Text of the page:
CCS signs global agreement with Ericsson for microwave backhaul

Metnet self-organising microwave backhaul introduced into Ericsson portfolio under a global value-added reseller agreement

CCS signs global agreement with Ericsson for microwave backhaul

CCS (Cambridge Communication Systems) has signed a global value-added reseller (VAR) agreement with Ericsson. The agreement will give Ericsson customers access to CCS’ Metnet, the world’s first self-organising small cell microwave backhaul system, and helps CCS reach new markets across the globe. 

CCS Metnet will provide Ericsson with a complementary small cell backhaul system that meets all key requirements for high capacity and low latency, reliability, rapid deployment and low-cost operation in a small, low-impact design.

The Metnet system has a unique multipoint-to-multipoint architecture, with self-organising, self-healing links that dynamically reconfigure to optimise performance and spectral efficiency, and automatically re-route traffic in the event of link failure. As a world leader in communications technology and services, with a presence in 180 countries, Ericsson will provide global reach for CCS’ products and solutions.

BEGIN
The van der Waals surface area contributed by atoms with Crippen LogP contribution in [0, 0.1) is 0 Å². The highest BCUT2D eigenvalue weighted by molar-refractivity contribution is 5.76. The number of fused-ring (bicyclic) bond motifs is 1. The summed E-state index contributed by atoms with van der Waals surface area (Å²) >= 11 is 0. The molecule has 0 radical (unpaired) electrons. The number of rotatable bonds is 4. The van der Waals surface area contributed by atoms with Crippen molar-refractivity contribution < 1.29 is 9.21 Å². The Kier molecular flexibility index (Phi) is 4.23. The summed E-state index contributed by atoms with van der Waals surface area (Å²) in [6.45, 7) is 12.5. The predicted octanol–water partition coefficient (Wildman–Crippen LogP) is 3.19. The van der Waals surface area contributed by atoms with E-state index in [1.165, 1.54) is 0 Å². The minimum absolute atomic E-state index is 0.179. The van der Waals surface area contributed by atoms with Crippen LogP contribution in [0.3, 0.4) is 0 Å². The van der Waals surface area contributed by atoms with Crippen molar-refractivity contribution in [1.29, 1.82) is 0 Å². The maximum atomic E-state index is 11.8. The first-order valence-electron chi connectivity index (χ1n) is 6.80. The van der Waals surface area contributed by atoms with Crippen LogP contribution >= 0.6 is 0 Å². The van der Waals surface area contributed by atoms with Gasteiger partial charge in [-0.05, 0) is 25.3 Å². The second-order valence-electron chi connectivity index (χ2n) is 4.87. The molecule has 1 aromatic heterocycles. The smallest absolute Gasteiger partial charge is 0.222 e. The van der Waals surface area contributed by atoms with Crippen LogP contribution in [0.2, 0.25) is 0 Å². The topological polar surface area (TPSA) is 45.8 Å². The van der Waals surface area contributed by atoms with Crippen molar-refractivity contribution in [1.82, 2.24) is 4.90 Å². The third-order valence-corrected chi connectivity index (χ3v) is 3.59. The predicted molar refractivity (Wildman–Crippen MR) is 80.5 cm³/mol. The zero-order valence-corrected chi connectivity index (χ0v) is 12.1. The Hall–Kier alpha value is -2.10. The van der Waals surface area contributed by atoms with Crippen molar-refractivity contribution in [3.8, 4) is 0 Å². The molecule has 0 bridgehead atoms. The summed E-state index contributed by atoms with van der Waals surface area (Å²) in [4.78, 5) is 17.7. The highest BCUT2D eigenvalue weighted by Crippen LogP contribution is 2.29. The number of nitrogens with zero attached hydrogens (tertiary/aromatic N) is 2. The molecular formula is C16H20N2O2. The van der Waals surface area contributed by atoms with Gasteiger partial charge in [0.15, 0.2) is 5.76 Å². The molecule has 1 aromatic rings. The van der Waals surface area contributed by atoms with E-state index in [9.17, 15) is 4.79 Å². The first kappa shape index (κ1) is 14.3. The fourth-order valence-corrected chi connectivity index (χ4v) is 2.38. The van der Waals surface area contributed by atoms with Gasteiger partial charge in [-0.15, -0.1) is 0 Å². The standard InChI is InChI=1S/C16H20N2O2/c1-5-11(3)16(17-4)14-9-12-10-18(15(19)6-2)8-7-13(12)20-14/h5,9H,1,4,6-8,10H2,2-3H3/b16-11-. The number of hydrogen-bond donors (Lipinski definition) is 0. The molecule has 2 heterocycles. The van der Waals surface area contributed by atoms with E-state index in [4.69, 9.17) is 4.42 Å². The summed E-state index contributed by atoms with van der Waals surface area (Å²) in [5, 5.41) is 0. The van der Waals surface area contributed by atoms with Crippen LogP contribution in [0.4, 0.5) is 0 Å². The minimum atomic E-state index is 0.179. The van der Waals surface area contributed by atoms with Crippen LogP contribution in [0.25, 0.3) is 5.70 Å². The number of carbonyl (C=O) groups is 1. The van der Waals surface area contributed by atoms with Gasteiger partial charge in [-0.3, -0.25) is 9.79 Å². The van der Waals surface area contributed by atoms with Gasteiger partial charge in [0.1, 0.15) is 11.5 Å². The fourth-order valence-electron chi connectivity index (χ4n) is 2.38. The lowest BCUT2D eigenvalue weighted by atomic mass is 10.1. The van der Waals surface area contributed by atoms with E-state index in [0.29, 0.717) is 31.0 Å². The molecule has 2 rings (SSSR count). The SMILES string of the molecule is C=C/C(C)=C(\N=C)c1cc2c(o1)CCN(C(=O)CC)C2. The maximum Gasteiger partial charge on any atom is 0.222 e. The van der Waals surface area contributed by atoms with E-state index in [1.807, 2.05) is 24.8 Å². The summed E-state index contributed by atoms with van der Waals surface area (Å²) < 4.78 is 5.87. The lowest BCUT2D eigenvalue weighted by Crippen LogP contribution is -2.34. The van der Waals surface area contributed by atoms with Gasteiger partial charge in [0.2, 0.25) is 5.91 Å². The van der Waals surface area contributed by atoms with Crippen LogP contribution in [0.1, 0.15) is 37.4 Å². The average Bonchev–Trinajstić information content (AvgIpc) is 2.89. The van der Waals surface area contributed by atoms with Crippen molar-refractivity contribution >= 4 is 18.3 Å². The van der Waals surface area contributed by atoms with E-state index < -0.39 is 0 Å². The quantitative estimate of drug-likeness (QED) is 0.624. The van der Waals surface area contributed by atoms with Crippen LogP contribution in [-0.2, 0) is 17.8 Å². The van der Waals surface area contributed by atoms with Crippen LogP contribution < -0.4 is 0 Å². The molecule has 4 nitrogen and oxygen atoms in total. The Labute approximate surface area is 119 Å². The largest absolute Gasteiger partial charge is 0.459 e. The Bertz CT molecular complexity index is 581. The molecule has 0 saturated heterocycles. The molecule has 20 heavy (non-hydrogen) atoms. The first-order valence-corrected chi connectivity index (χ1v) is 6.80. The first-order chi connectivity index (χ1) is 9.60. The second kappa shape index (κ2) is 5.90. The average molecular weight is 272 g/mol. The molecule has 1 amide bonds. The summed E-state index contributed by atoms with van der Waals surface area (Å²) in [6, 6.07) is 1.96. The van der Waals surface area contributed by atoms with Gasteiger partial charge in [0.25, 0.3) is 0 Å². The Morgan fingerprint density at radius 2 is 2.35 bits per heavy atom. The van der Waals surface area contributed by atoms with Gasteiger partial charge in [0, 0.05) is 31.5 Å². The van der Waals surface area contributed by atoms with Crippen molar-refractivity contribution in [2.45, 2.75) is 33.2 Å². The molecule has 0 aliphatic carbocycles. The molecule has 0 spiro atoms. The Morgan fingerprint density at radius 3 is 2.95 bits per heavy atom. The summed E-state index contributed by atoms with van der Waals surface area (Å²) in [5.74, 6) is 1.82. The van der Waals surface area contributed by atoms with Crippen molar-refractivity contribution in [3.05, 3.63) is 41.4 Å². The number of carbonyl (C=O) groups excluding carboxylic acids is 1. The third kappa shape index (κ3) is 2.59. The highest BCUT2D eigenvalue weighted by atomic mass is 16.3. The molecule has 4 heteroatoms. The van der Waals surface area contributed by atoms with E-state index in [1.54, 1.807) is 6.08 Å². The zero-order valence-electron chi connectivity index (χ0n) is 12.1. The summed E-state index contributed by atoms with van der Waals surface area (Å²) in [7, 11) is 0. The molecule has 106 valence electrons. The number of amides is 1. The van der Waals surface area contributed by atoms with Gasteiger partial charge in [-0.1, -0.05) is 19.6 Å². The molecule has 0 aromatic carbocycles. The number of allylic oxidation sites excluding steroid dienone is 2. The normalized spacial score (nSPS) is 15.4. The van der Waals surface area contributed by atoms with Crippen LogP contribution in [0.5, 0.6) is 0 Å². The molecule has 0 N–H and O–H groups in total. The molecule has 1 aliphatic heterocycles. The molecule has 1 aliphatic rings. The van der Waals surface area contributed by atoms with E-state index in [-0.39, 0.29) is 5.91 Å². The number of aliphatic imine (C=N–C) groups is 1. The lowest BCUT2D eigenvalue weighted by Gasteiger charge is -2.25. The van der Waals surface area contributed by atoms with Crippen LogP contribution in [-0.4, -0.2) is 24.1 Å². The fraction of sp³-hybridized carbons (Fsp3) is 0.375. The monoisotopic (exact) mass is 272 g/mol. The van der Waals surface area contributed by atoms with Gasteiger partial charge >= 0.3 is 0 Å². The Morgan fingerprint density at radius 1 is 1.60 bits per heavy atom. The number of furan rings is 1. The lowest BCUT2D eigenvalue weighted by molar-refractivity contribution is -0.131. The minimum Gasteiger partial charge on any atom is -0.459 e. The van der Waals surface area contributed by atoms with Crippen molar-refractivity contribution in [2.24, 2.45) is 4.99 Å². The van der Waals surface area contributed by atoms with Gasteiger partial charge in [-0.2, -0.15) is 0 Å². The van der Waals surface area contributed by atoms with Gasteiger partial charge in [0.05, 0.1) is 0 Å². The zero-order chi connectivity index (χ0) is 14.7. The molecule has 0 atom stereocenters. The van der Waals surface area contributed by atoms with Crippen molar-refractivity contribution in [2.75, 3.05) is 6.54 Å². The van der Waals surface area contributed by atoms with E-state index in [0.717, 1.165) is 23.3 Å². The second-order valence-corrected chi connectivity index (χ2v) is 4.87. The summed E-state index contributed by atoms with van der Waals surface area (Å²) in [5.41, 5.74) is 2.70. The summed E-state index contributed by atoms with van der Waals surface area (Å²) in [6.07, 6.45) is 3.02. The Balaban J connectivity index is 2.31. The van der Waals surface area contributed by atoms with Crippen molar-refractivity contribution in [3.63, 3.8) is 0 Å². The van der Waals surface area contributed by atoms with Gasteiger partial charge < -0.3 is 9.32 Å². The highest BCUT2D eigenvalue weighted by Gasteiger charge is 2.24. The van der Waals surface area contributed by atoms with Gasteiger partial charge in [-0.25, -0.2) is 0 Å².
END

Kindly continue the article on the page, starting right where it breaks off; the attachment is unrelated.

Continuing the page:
CEO and Co-Founder of CCS Steve Greaves commented: “This agreement is a significant endorsement of our Metnet system. It gives us unparalleled reach and, combined with Ericsson’s breadth of services and expertise, support for enterprise access and smart city applications in addition to small cells.”

The CCS Metnet system operates in a single frequency channel with no radio planning required, currently targeting operators that can utilise block licences in the 26 and 28 GHz bands. Each unit has a wide 270-degree field of view and supports multiple connections, so there’s no need for manual alignment and only one is required per site.

This makes it quick and low-cost to deploy, which is crucial when operators will ultimately need to roll out thousands of small cells. Each node is capable of providing GPS-derived local master synchronisation, with distributed timing recovery in the event of GPS failures in dense urban canyons.

 

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